Is ‘edge’ all that counts?

2012-11-03 15:41

If not Shane Warne, it would be Glenn McGrath, Jason Gillespie or Brett Lee all taking turns at ripping through the batting orders of visiting teams.
The Aussie fast bowlers often used home conditions to their advantage, and the conditions were just as often exploited by their batsmen.

For just under two decades, from 1992 until last year, Australia barely failed to score fewer than 350 in a first innings at home and, at one point, two individual centuries per innings was the norm.

They now have a crop of young and exciting bowlers (who City Press profiled last week), but for them to get going they will need a decent number of runs to defend.

Even though their batting riches of yesteryear have somewhat dried up, there is something about the Brisbane Cricket Ground (known as the “Gabba”) that tends to fire up the men in yellow.

The Pitch: The Gabba track, along with the Waca ground in Perth, have the reputation of being two of the fastest in the world.

Perth, the venue for the third Test, slowed down a touch before a relaid strip returned it to its former glory.

The Gabba also turned a bit when Warne was in his prime, but either a turning or a fast track could prove to be counterproductive for the hosts as the Proteas carry a well-rounded attack.

A flat track in the first Test of the last Ashes series proved a saving grace for them, even though they were pulverised in the rest of the series.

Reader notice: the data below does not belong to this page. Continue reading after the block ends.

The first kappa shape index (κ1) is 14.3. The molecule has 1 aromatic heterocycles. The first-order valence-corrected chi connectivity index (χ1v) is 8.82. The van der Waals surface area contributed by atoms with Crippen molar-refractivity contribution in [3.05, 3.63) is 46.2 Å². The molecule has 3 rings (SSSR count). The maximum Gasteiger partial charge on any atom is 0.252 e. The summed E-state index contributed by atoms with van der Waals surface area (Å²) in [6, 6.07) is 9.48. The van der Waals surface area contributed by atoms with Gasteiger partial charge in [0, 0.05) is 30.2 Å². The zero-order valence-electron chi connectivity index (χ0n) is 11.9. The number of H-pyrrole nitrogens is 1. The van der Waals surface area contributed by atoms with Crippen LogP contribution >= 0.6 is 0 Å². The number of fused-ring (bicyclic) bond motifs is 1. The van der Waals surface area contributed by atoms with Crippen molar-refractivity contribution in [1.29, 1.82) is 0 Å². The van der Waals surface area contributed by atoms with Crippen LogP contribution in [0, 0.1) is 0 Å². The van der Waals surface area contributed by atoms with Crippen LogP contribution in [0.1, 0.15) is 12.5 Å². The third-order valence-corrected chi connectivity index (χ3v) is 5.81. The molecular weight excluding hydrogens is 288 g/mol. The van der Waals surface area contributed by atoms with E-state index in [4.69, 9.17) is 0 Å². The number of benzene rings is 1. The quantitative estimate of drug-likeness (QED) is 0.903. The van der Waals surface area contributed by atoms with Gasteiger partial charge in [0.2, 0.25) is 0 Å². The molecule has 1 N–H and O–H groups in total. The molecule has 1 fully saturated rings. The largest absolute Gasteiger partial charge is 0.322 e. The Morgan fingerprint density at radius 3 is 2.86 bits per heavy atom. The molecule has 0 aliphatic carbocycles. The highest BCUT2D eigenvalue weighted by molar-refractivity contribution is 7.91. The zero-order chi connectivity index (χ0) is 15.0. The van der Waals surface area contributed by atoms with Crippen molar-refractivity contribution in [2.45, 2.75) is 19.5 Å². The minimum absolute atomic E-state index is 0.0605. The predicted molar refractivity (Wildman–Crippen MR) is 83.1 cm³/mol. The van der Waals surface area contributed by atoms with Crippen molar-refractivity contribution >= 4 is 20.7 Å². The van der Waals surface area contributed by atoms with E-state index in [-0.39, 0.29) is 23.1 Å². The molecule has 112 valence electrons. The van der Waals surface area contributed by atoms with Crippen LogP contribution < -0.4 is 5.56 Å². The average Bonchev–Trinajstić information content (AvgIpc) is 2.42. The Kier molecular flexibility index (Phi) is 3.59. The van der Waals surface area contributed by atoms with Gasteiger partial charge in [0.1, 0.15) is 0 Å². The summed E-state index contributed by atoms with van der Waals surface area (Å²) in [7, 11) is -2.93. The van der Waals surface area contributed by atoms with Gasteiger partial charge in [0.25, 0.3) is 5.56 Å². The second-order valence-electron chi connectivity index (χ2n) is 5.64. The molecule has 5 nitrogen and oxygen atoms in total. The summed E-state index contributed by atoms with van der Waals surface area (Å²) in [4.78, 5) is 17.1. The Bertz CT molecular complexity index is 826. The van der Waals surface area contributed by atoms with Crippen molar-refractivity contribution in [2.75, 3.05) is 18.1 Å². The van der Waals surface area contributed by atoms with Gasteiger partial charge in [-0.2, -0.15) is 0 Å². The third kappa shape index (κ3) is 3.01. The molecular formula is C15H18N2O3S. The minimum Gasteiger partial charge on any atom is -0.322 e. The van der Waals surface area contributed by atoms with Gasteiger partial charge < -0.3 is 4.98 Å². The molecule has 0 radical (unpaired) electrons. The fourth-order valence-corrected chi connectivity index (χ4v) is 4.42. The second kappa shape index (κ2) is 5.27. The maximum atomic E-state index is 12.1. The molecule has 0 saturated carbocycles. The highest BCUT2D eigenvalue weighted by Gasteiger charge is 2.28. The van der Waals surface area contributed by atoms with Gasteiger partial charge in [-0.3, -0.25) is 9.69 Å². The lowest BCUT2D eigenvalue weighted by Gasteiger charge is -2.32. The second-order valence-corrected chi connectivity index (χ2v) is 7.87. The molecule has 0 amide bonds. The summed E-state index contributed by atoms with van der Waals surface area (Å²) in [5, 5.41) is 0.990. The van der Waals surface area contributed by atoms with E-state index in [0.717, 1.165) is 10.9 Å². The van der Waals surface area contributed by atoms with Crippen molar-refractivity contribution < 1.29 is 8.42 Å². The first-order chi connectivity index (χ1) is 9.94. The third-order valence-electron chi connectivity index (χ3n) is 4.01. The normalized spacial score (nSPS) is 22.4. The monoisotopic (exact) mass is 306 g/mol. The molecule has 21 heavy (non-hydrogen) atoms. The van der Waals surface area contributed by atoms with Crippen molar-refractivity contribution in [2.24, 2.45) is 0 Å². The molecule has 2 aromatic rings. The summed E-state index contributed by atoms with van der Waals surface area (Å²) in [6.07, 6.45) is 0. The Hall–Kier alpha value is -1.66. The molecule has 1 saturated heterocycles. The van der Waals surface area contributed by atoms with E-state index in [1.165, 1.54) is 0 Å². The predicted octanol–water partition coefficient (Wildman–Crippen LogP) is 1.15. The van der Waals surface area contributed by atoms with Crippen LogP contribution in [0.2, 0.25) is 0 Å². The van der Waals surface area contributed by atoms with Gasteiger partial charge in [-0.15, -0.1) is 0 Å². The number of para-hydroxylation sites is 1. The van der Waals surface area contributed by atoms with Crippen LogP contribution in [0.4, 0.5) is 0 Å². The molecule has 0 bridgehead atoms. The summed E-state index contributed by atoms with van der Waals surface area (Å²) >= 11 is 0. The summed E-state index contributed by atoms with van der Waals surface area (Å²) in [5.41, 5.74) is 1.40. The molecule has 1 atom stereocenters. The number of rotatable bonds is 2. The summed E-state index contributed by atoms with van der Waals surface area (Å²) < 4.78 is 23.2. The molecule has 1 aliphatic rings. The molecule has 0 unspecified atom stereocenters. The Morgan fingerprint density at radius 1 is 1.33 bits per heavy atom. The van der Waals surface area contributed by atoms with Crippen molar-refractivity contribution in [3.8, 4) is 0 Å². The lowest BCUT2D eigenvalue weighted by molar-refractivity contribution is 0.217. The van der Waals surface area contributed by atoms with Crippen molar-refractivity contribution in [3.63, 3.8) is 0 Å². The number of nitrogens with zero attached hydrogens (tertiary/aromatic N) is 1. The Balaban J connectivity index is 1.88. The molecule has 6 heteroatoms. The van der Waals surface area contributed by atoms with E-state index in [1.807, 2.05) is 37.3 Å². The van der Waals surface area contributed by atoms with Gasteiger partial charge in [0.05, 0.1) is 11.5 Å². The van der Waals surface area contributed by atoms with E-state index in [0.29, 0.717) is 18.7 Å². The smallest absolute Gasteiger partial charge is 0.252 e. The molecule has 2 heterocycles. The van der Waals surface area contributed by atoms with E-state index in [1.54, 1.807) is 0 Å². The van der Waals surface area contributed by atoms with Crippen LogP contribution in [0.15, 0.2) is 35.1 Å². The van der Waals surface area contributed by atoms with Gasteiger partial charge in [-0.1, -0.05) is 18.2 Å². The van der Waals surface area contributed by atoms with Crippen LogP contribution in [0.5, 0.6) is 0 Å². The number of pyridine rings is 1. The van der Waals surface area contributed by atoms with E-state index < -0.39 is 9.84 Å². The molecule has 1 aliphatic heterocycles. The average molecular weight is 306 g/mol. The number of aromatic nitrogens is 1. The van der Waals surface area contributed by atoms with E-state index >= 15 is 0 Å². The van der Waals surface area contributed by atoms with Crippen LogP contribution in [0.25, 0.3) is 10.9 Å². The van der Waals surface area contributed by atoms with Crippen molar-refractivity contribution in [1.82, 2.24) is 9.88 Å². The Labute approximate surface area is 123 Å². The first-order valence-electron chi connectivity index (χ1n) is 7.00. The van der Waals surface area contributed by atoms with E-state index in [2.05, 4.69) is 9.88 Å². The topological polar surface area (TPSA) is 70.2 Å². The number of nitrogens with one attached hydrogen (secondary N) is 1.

Climate: In terms of climate, the place closest to Brisbane in South Africa is Richards Bay.

It’s hot and muggy, the latter being perfect for swing.

With its tropical northeasterly location, it is prone to storms and bad light, which often ends play early. Even so, the ground has only seen four draws in the last 20 years.

Captains: The mighty Sir Viv Richards was the last touring captain to win at the Gabba. Kepler Wessels, Hansie Cronje and Shaun Pollock never played there because of crafty scheduling that ensured their pace attacks could not rough up the Australian batsmen.

In a recent column, former Hampshire captain and Channel 9 anchor Mark Nicholas said that current Australian Test captain Michael Clarke could hold the edge over Graeme Smith, even though he yoked off the shackles in the Proteas’ 2-0 series win against England earlier this year.

It may hold true, but whether Clarke has the personnel to see out his attacking instinct could be the moot point of the series. We already know Smith does.

»The first Test starts on Friday

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